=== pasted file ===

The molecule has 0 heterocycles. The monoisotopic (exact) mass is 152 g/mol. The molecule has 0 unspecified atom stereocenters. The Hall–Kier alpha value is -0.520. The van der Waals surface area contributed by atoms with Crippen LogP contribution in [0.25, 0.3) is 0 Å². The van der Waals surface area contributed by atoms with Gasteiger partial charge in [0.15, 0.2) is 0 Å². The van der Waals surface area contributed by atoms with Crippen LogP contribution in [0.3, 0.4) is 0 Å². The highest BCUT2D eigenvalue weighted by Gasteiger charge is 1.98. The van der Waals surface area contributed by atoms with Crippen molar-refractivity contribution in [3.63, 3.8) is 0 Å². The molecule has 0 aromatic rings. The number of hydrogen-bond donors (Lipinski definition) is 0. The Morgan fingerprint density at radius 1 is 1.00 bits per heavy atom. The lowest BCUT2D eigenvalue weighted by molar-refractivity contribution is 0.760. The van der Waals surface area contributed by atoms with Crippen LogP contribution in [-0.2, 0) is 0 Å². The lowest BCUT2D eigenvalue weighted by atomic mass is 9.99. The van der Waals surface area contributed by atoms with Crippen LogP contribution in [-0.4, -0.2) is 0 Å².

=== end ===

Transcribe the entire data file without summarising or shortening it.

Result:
The molecule has 0 heterocycles. The monoisotopic (exact) mass is 152 g/mol. The molecule has 0 unspecified atom stereocenters. The Hall–Kier alpha value is -0.520. The van der Waals surface area contributed by atoms with Crippen LogP contribution in [0.25, 0.3) is 0 Å². The van der Waals surface area contributed by atoms with Gasteiger partial charge in [0.15, 0.2) is 0 Å². The van der Waals surface area contributed by atoms with Crippen LogP contribution in [0.3, 0.4) is 0 Å². The highest BCUT2D eigenvalue weighted by Gasteiger charge is 1.98. The van der Waals surface area contributed by atoms with Crippen molar-refractivity contribution in [3.63, 3.8) is 0 Å². The molecule has 0 aromatic rings. The number of hydrogen-bond donors (Lipinski definition) is 0. The Morgan fingerprint density at radius 1 is 1.00 bits per heavy atom. The lowest BCUT2D eigenvalue weighted by molar-refractivity contribution is 0.760. The van der Waals surface area contributed by atoms with Crippen LogP contribution in [-0.2, 0) is 0 Å². The lowest BCUT2D eigenvalue weighted by atomic mass is 9.99. The van der Waals surface area contributed by atoms with Crippen LogP contribution in [-0.4, -0.2) is 0 Å².